Definitions
from WordNet 3.0 Copyright 2006 by Princeton University. All rights reserved.
 n. French mathematician who described the conditions for solving polynomial equations; was killed in a duel at the age of 21 (18111832)
Etymologies
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Examples

So why not replace the infinite real number field with a finite field, a socalled Galois field?

It is a long time since I did the Paris school trip: That was the first time I smoked (and almost the last because nonfilter Camels on the ferry made me sick – thank God) and the first time rolling drunk … (regrettably, not the last) But you have captured the atmosphere to a Galois butt.

Places like CubeSpace (which has become a much dependedon resource now for the tech community) and FreeGeek offer free/cheap venues for various talks (not to mention companies like AboutUs and Galois providing free space).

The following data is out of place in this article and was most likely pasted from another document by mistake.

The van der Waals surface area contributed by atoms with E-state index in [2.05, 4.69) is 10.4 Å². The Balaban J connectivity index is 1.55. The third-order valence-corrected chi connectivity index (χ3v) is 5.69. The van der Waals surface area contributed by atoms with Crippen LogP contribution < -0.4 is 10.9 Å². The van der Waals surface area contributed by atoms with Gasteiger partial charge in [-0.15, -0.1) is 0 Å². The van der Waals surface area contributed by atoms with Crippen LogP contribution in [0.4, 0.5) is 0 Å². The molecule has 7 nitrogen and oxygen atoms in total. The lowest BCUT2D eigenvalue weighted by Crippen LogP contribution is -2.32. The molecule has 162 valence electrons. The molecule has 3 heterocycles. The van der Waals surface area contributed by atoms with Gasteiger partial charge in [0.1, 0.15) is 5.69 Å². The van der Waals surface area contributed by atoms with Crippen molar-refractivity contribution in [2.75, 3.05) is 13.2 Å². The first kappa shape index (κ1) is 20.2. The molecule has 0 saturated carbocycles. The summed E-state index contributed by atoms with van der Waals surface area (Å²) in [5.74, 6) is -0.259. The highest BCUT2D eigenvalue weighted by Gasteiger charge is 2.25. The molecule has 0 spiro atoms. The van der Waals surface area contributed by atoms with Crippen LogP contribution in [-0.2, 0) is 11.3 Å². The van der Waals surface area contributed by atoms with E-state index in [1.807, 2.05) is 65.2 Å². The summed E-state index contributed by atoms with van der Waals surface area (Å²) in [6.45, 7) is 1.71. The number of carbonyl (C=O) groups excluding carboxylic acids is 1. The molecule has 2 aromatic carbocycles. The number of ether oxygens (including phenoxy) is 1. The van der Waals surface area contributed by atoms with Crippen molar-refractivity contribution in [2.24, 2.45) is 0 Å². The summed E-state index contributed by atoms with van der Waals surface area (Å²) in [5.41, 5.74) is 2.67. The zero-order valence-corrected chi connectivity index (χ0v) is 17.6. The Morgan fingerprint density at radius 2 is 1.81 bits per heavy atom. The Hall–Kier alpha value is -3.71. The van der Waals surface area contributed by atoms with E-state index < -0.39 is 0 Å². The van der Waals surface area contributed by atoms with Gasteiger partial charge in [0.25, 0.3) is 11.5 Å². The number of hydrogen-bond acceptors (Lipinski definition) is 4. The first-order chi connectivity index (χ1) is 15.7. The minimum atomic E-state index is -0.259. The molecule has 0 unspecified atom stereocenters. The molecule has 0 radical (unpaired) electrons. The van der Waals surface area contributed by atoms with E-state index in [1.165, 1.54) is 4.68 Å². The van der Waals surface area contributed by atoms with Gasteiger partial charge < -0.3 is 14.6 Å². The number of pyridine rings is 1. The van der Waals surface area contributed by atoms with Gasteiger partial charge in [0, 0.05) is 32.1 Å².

Historians of mathematics may derive some satisfaction from the fact that, though it was the death of General Lamarque which caused the outbreak of revolt, tension had already been raised by the murky death of the revolutionary mathematician Évariste Galois a few days earlier.

She believed that in order to get students excited about mathematics, it was essential to teach the revolutionary aspects of such fields as Galois theory of groups, nonEuclidean geometry, and modern logic.

Almost simultaneously with Finn's development of Automatic Generation of Hypotheses, German mathematicians Rudolf Wille and Bernhardt Ganter were developing an aspect of Galois Theory and lattice theory (the latter being, as was said, Peirce's invention) that came to be known as “Formal Concept Analysis.”

The fibonacci people are especially amusing, though I'm surprised they didn't settle on Galois primes in order to sound more authoritative.

The notion that someone like Évariste Galois or Emmy Noether and they really do need to be mentioned in the same breath might be out there, but bored to tears by a math class they comprehended long ago or discouraged by various factors, is really astonishing to behold.

Évariste Galois, the mathematician died in a duel at the age of 20.

The book does exactly what it says on the tin; it explains error correcting codes in terms of linear modulo2 algebra, only getting into Galois fields and all that in an appendix.
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